Super Rare Turkey Killed In Talbot County

A bird with black coloring and no spurs is something WRD’s turkey biologist had never heard of before.

Mike Bolton | April 11, 2024

Michael Barnes with his super rare gobbler in Talbot County.

Talbot County’s Michael Barnes was just looking to get his first turkey of the season last Sunday morning. He never dreamed he’d get a turkey that even the experts say the likes they’ve never seen before.

“When I shot it and got to it, the first thing that I noticed was that it didn’t have any spurs,” the Woodland resident said. “A few minutes later after looking at him good, I realized that it had solid black wings.”

A gobbler with no spurs happens on rare occasions. A gobbler with a solid dark color configuration is also rare. A gobbler with no spurs and solid black wings is unheard of.

“Wow, that is a very unique turkey,” said Emily Rushton, WRD’s State Wild Turkey Coordinator. “It is indeed melanistic, a color phase that occurs when the turkey overproduces melanin, which causes the dark feather coloration. I have not ever known melanism to be associated with lack of spurs. To harvest a gobbler with those two different rare characteristics is pretty amazing and probably a once-in-a-lifetime experience.”

Michael’s melanistic turkey had black feathers.

Everyone that Michael showed the turkey to says they have never seen anything like it.

“I knew it was a weird bird,” he said. “Everybody was saying that it was a trophy, and it is a once-in-a-lifetime bird. I decided to send photos to a friend in Tennessee who has been turkey hunting forever and see what he thought about it. When he was amazed, I thought that I might really have something here.”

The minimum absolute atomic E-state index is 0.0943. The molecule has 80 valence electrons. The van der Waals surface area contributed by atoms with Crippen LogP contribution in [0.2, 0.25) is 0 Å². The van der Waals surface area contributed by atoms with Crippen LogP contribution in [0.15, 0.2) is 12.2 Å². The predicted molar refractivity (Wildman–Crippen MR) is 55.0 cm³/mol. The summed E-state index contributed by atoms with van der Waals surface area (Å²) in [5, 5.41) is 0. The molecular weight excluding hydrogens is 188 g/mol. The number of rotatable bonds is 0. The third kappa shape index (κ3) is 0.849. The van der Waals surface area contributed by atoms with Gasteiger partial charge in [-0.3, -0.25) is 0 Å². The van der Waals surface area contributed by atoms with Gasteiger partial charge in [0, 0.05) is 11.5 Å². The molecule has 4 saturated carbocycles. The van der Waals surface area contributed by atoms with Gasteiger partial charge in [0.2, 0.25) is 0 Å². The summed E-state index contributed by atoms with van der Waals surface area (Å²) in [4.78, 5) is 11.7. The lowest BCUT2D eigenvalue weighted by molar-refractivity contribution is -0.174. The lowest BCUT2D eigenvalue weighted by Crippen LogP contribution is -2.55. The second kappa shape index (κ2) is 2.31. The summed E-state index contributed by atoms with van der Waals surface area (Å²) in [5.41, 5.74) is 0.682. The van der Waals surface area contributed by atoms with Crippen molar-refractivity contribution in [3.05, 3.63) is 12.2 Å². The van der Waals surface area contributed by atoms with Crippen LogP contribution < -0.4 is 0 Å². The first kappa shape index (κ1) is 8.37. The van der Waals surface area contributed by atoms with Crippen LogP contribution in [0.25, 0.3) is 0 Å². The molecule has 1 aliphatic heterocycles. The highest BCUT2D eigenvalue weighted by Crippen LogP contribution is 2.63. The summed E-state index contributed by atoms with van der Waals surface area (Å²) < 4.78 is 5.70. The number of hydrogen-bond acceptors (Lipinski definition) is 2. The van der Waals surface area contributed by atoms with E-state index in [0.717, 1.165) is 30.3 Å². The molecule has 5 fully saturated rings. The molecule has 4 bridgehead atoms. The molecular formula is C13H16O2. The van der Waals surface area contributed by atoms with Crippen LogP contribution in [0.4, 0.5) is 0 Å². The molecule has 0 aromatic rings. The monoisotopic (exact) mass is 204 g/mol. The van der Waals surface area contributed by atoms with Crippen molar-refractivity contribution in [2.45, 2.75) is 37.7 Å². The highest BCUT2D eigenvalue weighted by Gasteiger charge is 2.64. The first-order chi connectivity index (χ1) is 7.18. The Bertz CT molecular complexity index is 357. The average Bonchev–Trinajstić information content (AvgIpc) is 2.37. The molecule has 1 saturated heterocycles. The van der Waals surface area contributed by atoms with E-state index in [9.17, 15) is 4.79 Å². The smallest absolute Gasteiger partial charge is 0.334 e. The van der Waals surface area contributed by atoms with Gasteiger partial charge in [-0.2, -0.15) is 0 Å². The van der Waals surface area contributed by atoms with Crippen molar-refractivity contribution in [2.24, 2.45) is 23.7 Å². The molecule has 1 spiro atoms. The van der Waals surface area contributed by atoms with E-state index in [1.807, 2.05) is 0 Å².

To have such a dramatic end result, the hunt itself was pretty routine, Michael said.

“I had roosted this bird the night before,” he said. “I called to this bird, and he answered right back. I knew he was across a creek, but I thought that maybe if I set up right next to the creek I might get a shot.

“He flew down and made a big loop. After about five minutes, he started walking toward me. When he got to within 35 yards of me, I had to move the gun slightly to get a shot in line, and he came to a dead stop. He raised his head, and that was it. It was all over by 7:30.”

Michael’s turkey also had no spurs, an occurrence that is rare but has nothing to do with his bird being melanistic.

Michael, 33, went on his first turkey hunt at age seven but didn’t kill his first gobbler until he was 18. He got serious about turkey hunting five or six years ago. He now has 11 to his credit. He says he needed the maturity to understand the importance of patience.

“Originally, patience was not my strong suit,” he said with a laugh.

Michael says he plans to mount the fan, the beard and the feet on a board. Why not a full body mount?

“Saving money,” he said. “We are expecting our first child in July.”

Michael said he is blessed.

“It has always been a dream of mine to have a place like where I hunt,” he said. “My wife’s family has been on this place for four generations. They let us put a house on it.

“The turkeys here do what they are supposed to do. You call, they gobble, and they come to a call.”

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  1. jmartin_ on April 18, 2024 at 11:09 am

    “You call, they gobble, and they come to a call.” Wow, the turkeys I hunt seem to do the opposite. LOL

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